Questions have been raised in certain circles about MARSOC’s future with the US’ role in Afghanistan winding down.  It should be remembered, however, that the Marine Corps has a long history of unconventional warfare and special operations long predating SOCOM itself, never mind MARSOC.

On November 29, 1804, Lt. Presley O’Bannon, Midshipman George Mann, seven Marines, and William Eaton, the “Naval Agent for the Barbary States,” landed at Alexandria, Egypt.  They were there in response to the seizure of the crew of the USS Philadelphia, after the Pasha of Tripoli, Yusut Karamanli, had declared a state of war with the United States because he was dissatisfied with the tribute payments he was receiving from the US in exchange for not preying on American ships in the Mediterranean.

Meeting up with Hamet, the Pasha’s disaffected brother, and an army of about five hundred Tripolitans and rebellious Mamelukes, with one hundred camels and a few mules, they set off for Derna, Tripoli, on March 8, 1805.  Hamet actually was the former Pasha of Tripoli, having been overthrown by his brother in 1793 and exiled in 1795.

The trek was over five hundred miles across the Libyan desert.  With a mercenary force consisting of about two hundred Christians and two hundred to three hundred Muslims, sectarian problems were a real concern.  While the route took the army along the coast through El Alamein and Tobruk, supported from the sea by the USS Hornet, USS Argus, and USS Nautilus, conditions were still difficult.  Early on in the march, some of the Arab cavalry tried to mutiny, and the Marines put them down at bayonet-point.  Later, they became cut off from their seaborne supplies, and food and water started to get scarce.  Eaton and O’Bannon convinced the mercenaries to kill and eat a pack camel, and put off another mutiny.  Pay was also a problem; Eaton had landed with $20,000 to pay for the operation, but had used up the money by the time they got underway.

The ground force and the naval vessels reached Derna after a fifty-day march across the desert.  On the morning of April 26, 1805, Eaton sent a letter to Mustapha Bey, the governor of Derna, demanding his surrender.  The reply was, “My head or yours!”  Two days of maneuvering later, with fire support coming from the three warships off the coast, the Marines and their Arab and Greek mercenaries attacked.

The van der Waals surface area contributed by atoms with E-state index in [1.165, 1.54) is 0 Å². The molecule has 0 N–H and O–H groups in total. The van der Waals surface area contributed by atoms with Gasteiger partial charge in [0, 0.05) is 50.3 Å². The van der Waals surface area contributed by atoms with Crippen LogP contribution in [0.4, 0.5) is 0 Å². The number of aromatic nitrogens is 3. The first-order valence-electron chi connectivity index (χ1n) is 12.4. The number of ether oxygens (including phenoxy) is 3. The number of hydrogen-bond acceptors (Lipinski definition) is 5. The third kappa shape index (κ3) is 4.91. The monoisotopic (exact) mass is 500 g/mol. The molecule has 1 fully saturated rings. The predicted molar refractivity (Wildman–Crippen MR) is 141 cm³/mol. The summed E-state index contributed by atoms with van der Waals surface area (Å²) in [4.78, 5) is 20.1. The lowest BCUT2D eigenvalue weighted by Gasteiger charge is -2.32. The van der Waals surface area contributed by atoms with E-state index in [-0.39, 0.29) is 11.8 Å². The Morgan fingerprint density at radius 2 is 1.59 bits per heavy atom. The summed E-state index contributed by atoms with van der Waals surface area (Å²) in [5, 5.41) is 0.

Eaton himself carried a musket on the attack, and was wounded in the wrist.  Out of the five hundred mercenaries and US Marines, only fourteen men were killed, two of them Marines.  The US flag was raised over the city, marking the first time it had been raised over foreign soil.

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Reinforcements from Tripoli arrived after the city had fallen.  They briefly laid siege before attempting to storm the city on May 13.  They were repulsed by the Marines and mercenaries without losses to the defenders.

The loss of Derna had Yusuf feeling the pressure, and he began to contact the Americans to sue for peace.  On June 4, 1805, a peace treaty was signed by Yusuf and Consul Tobias Lear.  The signing of the treaty put an end to plans to reinstate Hamet as a friendly Pasha, and he was taken back to Egypt.

Hamet offered Eaton a jeweled Mameluke sword in thanks for his efforts.  That sword became the basis for the Marine officer’s sword.

The first foreign use of the Marine Corps in combat was a mission involving a small team forming an alliance with local forces to overthrow an enemy.  Pretty much the definition of unconventional warfare.  MARSOC may stay, or it may go, or it may be transformed into something completely different from what it is now, but unconventional warfare is a long-standing part of the Marine Corps’ heritage, and if it is to remain the Marine Corps, that can’t be forgotten.